“Praised be You, my Lord…”

Most High, all-powerful, good Lord, Yours are the praises, the glory, the honor, and all blessing.

To you alone, Most High, do they belong, and no man is worthy to mention Your name….

Praised be You, my Lord, through our Sister Mother Earth, who sustains and governs us, and who produces varied fruits with colored flowers and herbs

Praise and bless my Lord and give Him thanks and serve Him with great humility.    

(The Canticle of Brother Sun, by St. Francis of Assisi; Verses1, 2, 9, 14)

Sharing A Franciscan Friar’s Reflection On The Global Community

Secular Franciscan OrderThe following link is to a blog post written by Father Thomas O’Shea, OFM.  He is a friar of Holy Name Province, OFM.  For a while, he was stationed at Saint Anthony Shrine, in downtown Boston.  One of his duties was to be a Spiritual Assistant to my Secular Franciscan fraternity, where he contributed to our newsletter on a monthly basis.  He continues write for the Provincial web site:

https:///hnp.org/ringwood-friar-discusses-year-trauma-global-community/

Belated Happy Feast Day, St. Anthony!

St Anthony of PaduaWith the tragedy in Orlando, Florida; I forgot to write something acknowledging the feast day on June 13th of this blog’s namesake, St. Anthony of Padua.

Born in Portugal, an Augustinian monk; he wound up in Italy as Franciscan friar.  He was famous for his eloquence, and skill as a preacher.  During his life, and after his death, he gained a reputation as a miracle worker.  The following is a prayer, asking his intercession:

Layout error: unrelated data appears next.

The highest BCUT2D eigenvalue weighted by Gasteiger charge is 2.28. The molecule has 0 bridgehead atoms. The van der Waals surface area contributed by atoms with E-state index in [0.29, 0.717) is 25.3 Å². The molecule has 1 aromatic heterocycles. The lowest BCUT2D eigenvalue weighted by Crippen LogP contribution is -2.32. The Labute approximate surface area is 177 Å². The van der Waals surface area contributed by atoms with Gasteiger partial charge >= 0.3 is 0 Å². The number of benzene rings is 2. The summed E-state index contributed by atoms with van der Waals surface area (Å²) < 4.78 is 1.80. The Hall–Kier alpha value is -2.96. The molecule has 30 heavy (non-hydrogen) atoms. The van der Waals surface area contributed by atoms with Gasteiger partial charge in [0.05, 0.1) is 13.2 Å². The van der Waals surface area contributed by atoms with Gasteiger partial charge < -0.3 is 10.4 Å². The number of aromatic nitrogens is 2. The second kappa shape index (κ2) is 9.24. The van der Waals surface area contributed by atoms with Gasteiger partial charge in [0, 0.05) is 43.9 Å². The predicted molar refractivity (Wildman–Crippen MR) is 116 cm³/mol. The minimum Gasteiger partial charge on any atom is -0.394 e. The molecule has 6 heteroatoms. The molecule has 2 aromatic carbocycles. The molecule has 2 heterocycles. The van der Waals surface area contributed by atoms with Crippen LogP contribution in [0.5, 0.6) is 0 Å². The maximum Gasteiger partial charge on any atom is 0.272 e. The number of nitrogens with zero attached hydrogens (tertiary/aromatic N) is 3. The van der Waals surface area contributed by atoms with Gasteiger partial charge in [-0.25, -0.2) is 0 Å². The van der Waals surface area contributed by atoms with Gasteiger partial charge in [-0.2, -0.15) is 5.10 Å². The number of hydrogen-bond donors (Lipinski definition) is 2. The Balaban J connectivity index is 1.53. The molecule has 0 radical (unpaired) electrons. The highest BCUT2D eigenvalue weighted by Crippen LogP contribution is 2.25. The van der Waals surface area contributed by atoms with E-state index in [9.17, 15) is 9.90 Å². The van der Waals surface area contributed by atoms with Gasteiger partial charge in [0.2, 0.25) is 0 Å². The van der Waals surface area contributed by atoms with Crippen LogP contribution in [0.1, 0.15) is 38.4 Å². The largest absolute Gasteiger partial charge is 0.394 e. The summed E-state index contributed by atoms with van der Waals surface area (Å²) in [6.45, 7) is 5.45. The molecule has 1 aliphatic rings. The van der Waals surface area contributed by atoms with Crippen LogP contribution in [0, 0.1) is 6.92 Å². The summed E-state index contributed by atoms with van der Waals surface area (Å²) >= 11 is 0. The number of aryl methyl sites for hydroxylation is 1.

O Holy St. Anthony, gentlest of Saints, your love for God and charity for His creatures made you worthy, when on earth, to possess miraculous powers.  Encouraged by thought, I implore you to obtain for me (request).

O gentle and loving St. Anthony, whose heart was ever full of human sympathy, whisper my petition into the ears of the sweet Infant Jesus, who loved to be folded in your arms; and the gratitude of my heart will ever be yours.  Amen.

If there was ever a time when, as a country , and a world; we needed a miracle, it is now!  So, St. Anthony, pray for us!

The Cure – Friday Fictioneers

the shelfThe physician looks at his bottles of potions and salves.  He knows they have done nothing to cure this frail man’s infected eyes.  This situation calls for a drastic cure!  He has read in an ancient text that cauterizing the patient temples will stop the flow of pus.  He prepares the hot iron; the Poverello’s brother friars fidget.  When the holy man sees the red hot iron, he addresses it as “My Brother Fire!”  He prays it will be gentle to him.  The physician steadies his hand, and applies the iron.  The brothers flee the room!  “I felt nothing!”

From a Franciscan Perspective: “Preach it man!”

Lawrence of Brindisi“Preaching, therefore, is a duty that is apostolic, angelic, Christian, divine.  The word of God, is replete with manifold blessings, since it is, so to speak, a treasure of all goods.  It is the source of faith, hope, charity, all virtues, all gifts of the Holy Spirit, all beatitudes of the Gospel, all good works, all the rewards of life, all the praise: Welcome the word that has taken root in you, with its power to save you.